In the Spring of 2012, Emmy-winning, Oscar nominated filmmakers Julia Reichert and Steve Bognar, along with about 15 other media artists, hit the streets of Dayton asking the question, “How is Dayton doing?” Engaging subjects in thoughtful interviews and creating compelling, non-fiction stories is nothing new for Reichert and Bognar – but it turns out that this project was much more difficult than anticipated.
“This was a really ambitious project,” said Bognar. “We were attempting to take the pulse of the whole city. And we did not know what the answers would be.”
After identifying a handful of focus neighborhoods, the group—which was a collaboration with WYSO 91.3 FM— split into teams. They began to find and interview people who were in the process of reinventing themselves. In addition, the group documented over 35 events throughout the city. After weeks and months of sifting through hundreds of hours of material (not to mention a whole different language of web design), the resulting efforts can now be seen on an interactive website – ReinventionStories.Org.
Upon logging on the site, the first thing you’ll see is a beautifully animated introduction featuring a vintage postcard of the city and various soundbytes from numerous interviews. This introduction leads into an 18-minute documentary featuring 7 individuals from various neighborhoods. Using a combination of still photography, audio interviews and video footage, users get a sense for who these people are and how they are in the process of reinventing themselves. Each piece ends with a sort of cliffhanger. This 18-minute piece is merely Act One of three. In the coming weeks, each of the seven characters’ stories will continue in Act Two and Three. Reichert says that as the stories unfold, more dramatic material will reveal itself. She said, “These stories fit together to tell a bigger story about the city. We wanted to capture our City’s life and diversity and to show that we’re not all that far from each other. We’re all in this together.”
Those ideas are conveyed even more as we “Drive the Road.” This section of the website takes the viewer down East 3rd Street. The voice of Carol Coffey, teller of one of the stories, asks: “ What signs of life do you see in Dayton?” While passing storefronts and houses, a series of bubbles appear that allow the user to watch short stories about events from over the summer, prompting the viewer to think about that question. One story is about the Dayton Gay Men’s Chorus, another is about the Blessing of the Bikes, another, the World Soccer Tournament, sponsored by Welcome Dayton.
The storytellers want us to think about the fabric of the city…that all these very different events are happening in the same town.
In a third section of the site, the user is asked questions like “Where do you see signs of life in Dayton?” or “What city event do you most look forward to each year?” Once answered, the responses are broadcast via twitter. @ReinventDayton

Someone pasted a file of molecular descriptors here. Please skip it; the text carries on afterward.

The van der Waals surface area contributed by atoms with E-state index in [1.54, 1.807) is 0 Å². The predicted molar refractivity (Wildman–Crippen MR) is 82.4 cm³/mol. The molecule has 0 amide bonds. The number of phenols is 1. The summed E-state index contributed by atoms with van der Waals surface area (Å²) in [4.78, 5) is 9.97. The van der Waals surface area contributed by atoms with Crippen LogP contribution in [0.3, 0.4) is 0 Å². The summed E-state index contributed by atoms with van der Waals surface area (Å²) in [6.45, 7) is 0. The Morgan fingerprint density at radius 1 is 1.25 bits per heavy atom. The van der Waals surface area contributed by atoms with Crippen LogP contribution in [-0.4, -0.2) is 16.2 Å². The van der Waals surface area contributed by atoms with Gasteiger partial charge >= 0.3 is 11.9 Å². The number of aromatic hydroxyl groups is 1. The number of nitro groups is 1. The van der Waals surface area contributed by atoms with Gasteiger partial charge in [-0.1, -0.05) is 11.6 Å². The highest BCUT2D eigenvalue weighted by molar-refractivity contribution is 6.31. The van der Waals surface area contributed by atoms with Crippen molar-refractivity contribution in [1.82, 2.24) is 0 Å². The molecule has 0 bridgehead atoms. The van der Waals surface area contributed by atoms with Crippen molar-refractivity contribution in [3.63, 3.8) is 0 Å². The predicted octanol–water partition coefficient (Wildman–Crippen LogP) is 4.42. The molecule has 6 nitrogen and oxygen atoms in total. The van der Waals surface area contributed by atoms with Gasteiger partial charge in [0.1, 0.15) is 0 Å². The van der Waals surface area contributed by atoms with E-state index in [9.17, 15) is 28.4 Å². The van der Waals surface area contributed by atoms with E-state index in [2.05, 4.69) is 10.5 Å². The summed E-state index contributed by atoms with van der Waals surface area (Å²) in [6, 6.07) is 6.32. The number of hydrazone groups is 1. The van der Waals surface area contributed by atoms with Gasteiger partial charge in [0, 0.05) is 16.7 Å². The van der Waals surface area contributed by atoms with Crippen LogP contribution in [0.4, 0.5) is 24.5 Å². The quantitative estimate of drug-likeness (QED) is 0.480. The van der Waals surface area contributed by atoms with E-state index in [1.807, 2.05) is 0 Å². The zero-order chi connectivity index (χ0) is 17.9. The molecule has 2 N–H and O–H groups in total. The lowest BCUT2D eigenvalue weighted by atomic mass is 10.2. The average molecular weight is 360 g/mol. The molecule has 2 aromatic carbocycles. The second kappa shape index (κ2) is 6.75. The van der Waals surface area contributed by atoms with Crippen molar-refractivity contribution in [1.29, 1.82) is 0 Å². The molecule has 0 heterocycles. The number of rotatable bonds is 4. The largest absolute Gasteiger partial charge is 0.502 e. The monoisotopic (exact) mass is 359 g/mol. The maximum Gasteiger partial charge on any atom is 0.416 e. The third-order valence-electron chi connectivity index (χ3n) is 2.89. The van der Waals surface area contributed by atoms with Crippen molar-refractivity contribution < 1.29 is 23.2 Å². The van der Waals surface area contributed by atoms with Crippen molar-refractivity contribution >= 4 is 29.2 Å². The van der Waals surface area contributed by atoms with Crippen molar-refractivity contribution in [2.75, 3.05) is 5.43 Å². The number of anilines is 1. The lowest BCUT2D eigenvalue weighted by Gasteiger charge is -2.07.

In addition to new sections of the documentary, the coming months will see more coverage of events while “Driving Down the Road” and additional questions posed to users. The team also noted that “treasures have yet to be unveiled.”
The website went live in late February, but the idea is to let the website become a living, breathing site that will reveal more elements in time. The interactive part will rely on users to keep it fresh and alive. By April, Daytonians can upload their own stories of reinvention.
This project came about when WYSO director Neenah Ellis approached Reichert and Bognar regarding a national competition called LOCALORE – a new initiative of the Association of Independents in Radio (AIR), in collaboration with Zeega (a group of people who want to push non-fiction storytelling into unchartered territory*). Hundreds of organizations applied for the competition – only 10 were selected.
Bognar said he had so much fun running around the city over the summer. He noted that there was so much to do and that events were all always well attended. “When we started, we weren’t really sure how the city was doing. But luckily for the project and for the community, a corner was turning as we hit the streets. People were taking risks, opening new businesses, forming groups,and we caught the wave.” Reichert added, “A year later, we can answer with certainty. Yes. The city is very much alive and growing.
*AUTHOR’S BONUS NOTE FOR CINEASTES – Bognar told me that Zeega is named after Dziga Vertov – director of the masterpiece MAN WITH A MOVIE CAMERA. This is a great treat for film lovers. Vertov’s films and theories influenced the cinema verite movement…which pushed “non-fiction storytelling into unchartered territory.”